Read the Revolution
Don Troiani’s Soldiers of the American RevolutionDecember 13, 2017
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From the insignia on a soldier’s coat buttons to the shape of their cap, Don Troiani’s Soldiers of the American Revolution brings to the life the soldiers and battles of the Revolutionary War. Surviving objects and primary source descriptions of the uniforms, weapons, and accessories of the Revolutionary War serve as Troiani’s source material for his full-color illustrations of British, American, Oneida, and Hessian soldiers presented in various poses and scenes. A historical artist specializing in military paintings of the American Revolution and the Civil War, Troiani shows his work by featuring his original paintings of soldiers alongside the actual objects he studied in his artistic recreations.
The objects featured are from both public and private collections and some had never before been publicly displayed prior to the book’s publication. One of the Museum’s own objects, a wooden soldier’s canteen, is included in the volume and featured below. Other objects like, a Butler’s Rangers Silver-hilted Officer’s Saber or a Virginia Pistol, both from private collections are also currently on view at the Museum.
View more historical artwork from Don Troiani on his website.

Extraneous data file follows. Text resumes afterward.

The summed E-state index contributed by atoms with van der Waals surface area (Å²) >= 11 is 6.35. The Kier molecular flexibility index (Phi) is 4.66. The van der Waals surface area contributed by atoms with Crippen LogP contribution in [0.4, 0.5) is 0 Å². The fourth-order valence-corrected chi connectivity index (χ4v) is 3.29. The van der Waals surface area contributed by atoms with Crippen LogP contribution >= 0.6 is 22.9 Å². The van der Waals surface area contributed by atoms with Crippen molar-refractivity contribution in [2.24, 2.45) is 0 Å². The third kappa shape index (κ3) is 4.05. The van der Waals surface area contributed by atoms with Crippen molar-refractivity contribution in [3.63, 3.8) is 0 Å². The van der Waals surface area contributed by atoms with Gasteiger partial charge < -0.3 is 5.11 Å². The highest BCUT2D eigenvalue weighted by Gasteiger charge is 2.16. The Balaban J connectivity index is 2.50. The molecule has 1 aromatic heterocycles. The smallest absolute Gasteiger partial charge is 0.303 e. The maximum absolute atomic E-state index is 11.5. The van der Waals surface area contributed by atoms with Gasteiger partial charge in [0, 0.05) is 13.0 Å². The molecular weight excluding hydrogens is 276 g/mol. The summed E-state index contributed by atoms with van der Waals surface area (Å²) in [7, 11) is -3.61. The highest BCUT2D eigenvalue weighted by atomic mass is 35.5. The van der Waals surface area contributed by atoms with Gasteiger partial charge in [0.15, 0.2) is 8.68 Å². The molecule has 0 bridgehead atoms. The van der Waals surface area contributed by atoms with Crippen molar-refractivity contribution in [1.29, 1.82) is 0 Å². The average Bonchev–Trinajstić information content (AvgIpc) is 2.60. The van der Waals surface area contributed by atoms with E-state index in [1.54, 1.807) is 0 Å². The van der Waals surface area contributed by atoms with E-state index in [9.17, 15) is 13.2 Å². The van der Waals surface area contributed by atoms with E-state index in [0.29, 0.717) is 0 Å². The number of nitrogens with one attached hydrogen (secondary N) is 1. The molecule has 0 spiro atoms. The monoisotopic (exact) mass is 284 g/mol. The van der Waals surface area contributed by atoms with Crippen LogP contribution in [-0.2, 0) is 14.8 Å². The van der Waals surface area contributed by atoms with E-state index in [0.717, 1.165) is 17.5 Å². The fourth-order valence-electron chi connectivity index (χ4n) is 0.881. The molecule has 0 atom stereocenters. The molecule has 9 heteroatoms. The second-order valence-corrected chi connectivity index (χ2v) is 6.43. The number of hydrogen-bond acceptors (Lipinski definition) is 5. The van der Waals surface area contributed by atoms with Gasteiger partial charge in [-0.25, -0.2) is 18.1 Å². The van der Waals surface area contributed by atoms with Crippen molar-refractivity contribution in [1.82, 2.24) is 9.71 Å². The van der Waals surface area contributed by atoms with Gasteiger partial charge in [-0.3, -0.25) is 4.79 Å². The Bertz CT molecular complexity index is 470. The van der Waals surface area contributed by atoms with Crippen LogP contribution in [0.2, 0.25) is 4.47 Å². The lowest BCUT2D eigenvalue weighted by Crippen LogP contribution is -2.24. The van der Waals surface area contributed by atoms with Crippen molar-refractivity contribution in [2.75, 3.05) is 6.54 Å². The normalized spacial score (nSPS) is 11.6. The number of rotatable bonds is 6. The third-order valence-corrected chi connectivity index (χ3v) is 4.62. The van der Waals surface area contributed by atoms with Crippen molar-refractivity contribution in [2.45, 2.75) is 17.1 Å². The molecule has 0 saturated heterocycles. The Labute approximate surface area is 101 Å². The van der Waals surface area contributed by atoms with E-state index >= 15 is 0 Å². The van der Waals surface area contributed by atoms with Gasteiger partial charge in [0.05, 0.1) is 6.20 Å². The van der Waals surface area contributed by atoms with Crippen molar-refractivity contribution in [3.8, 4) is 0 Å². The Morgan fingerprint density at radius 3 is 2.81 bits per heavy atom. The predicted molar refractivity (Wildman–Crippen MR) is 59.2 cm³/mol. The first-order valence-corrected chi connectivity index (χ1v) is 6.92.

The danger we were in made us think ... that we were brought there to be all slain . . . for about 5 in the morning, we not having more than half our fort done, they began to fire." Thus wrote Pvt. Peter Brown to his mother the week following the momentous June 17, 1775. The night's work had produced a respectable redoubt and connecting breastworks. Intermittently, while the morning's work continued, British warships blasted the Charlestown Peninsula; although generally falling short of the fortifications, the gunnery set the old town ablaze. Half a mile across the bay, thousands of Boston residents watching from rooftops marveled at the destruction. By 1 P.M., they had also witnessed forty barges deliver about 2,200 British troops to that smoky shore.
In the scene shown here, about an hour later, the redoubt's garrison had withstood two massed frontal assaults, inflicting enormous casualties. Each time, His Majesty's regulars performed with remarkable fortitude, overcoming through sheer will the burdens of sixty pounds of gear per man. And each time, the New Englanders reserved their fire almost to the literal point of Col. William Prescott's "whites of their eyes" admonition. Now, though, piling knapsacks at the base of the hill and affixing bayonets, the redcoats were preparing to drive forward in irresistible, savage rage. For not a few of the now greatly outnumbered Yankees atop the hill, the cartridge just loaded was their final round.
In news that would reverberate throughout the empire for years to come, the cost of this terrible day in British military annals would be 268 killed and 828 wounded, a stunning 50 percent.
This wooden canteen of stave, or "keg," construction is a fine specimen of a form well documented as Continental Army issue. This example has "U. STATES" deeply branded into one of its faces, one of several canteens of this pattern bearing such markings. The initials "JG" or "IG" also stamped in the wood may be the maker's mark.
Read the Revolution is published biweekly by the Museum of the American Revolution to inspire learning about the history of the American Revolution and its ongoing relevance.
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